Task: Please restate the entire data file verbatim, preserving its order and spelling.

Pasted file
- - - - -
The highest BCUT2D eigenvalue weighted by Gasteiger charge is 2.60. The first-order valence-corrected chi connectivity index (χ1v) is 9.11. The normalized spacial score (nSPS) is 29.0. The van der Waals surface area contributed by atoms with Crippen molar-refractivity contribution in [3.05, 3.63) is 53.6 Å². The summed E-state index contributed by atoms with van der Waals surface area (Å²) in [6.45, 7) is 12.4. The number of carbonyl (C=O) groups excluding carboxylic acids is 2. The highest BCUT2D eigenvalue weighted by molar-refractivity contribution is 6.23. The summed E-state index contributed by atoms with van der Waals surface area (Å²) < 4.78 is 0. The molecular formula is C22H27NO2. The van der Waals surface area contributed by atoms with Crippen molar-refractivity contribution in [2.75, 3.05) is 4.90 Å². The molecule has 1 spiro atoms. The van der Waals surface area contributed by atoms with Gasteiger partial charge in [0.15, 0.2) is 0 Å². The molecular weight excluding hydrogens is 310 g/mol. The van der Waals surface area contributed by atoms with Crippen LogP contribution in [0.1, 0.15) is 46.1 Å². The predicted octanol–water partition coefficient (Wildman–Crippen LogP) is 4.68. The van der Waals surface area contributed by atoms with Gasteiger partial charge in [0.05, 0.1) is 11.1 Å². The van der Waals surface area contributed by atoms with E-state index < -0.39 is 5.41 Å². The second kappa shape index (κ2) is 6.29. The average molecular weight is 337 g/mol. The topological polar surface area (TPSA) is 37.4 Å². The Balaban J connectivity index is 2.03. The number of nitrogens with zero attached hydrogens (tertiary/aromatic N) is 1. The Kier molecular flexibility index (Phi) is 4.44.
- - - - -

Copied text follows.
The highest BCUT2D eigenvalue weighted by Gasteiger charge is 2.60. The first-order valence-corrected chi connectivity index (χ1v) is 9.11. The normalized spacial score (nSPS) is 29.0. The van der Waals surface area contributed by atoms with Crippen molar-refractivity contribution in [3.05, 3.63) is 53.6 Å². The summed E-state index contributed by atoms with van der Waals surface area (Å²) in [6.45, 7) is 12.4. The number of carbonyl (C=O) groups excluding carboxylic acids is 2. The highest BCUT2D eigenvalue weighted by molar-refractivity contribution is 6.23. The summed E-state index contributed by atoms with van der Waals surface area (Å²) < 4.78 is 0. The molecular formula is C22H27NO2. The van der Waals surface area contributed by atoms with Crippen molar-refractivity contribution in [2.75, 3.05) is 4.90 Å². The molecule has 1 spiro atoms. The van der Waals surface area contributed by atoms with Gasteiger partial charge in [0.15, 0.2) is 0 Å². The molecular weight excluding hydrogens is 310 g/mol. The van der Waals surface area contributed by atoms with Crippen LogP contribution in [0.1, 0.15) is 46.1 Å². The predicted octanol–water partition coefficient (Wildman–Crippen LogP) is 4.68. The van der Waals surface area contributed by atoms with Gasteiger partial charge in [0.05, 0.1) is 11.1 Å². The van der Waals surface area contributed by atoms with E-state index < -0.39 is 5.41 Å². The second kappa shape index (κ2) is 6.29. The average molecular weight is 337 g/mol. The topological polar surface area (TPSA) is 37.4 Å². The Balaban J connectivity index is 2.03. The number of nitrogens with zero attached hydrogens (tertiary/aromatic N) is 1. The Kier molecular flexibility index (Phi) is 4.44.